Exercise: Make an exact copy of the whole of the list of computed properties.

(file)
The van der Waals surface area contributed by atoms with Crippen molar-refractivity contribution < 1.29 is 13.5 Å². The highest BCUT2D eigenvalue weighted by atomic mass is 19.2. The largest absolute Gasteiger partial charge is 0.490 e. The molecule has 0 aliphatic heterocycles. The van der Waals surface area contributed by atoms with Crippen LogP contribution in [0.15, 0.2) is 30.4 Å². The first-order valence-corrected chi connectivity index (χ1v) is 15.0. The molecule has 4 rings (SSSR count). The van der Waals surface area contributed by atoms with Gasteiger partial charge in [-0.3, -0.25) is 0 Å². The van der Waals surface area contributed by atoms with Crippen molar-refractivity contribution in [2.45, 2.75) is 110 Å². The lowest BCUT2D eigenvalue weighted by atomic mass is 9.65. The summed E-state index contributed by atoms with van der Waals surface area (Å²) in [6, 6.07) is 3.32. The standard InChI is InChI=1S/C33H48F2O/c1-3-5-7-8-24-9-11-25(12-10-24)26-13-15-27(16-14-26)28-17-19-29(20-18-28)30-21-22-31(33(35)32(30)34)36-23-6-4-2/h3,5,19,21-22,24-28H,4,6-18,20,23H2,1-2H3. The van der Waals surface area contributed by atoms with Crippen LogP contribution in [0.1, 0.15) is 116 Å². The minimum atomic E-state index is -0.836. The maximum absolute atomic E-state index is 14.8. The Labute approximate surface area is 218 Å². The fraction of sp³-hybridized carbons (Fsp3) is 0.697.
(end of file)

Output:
The van der Waals surface area contributed by atoms with Crippen molar-refractivity contribution < 1.29 is 13.5 Å². The highest BCUT2D eigenvalue weighted by atomic mass is 19.2. The largest absolute Gasteiger partial charge is 0.490 e. The molecule has 0 aliphatic heterocycles. The van der Waals surface area contributed by atoms with Crippen LogP contribution in [0.15, 0.2) is 30.4 Å². The first-order valence-corrected chi connectivity index (χ1v) is 15.0. The molecule has 4 rings (SSSR count). The van der Waals surface area contributed by atoms with Gasteiger partial charge in [-0.3, -0.25) is 0 Å². The van der Waals surface area contributed by atoms with Crippen molar-refractivity contribution in [2.45, 2.75) is 110 Å². The lowest BCUT2D eigenvalue weighted by atomic mass is 9.65. The summed E-state index contributed by atoms with van der Waals surface area (Å²) in [6, 6.07) is 3.32. The standard InChI is InChI=1S/C33H48F2O/c1-3-5-7-8-24-9-11-25(12-10-24)26-13-15-27(16-14-26)28-17-19-29(20-18-28)30-21-22-31(33(35)32(30)34)36-23-6-4-2/h3,5,19,21-22,24-28H,4,6-18,20,23H2,1-2H3. The van der Waals surface area contributed by atoms with Crippen LogP contribution in [0.1, 0.15) is 116 Å². The minimum atomic E-state index is -0.836. The maximum absolute atomic E-state index is 14.8. The Labute approximate surface area is 218 Å². The fraction of sp³-hybridized carbons (Fsp3) is 0.697.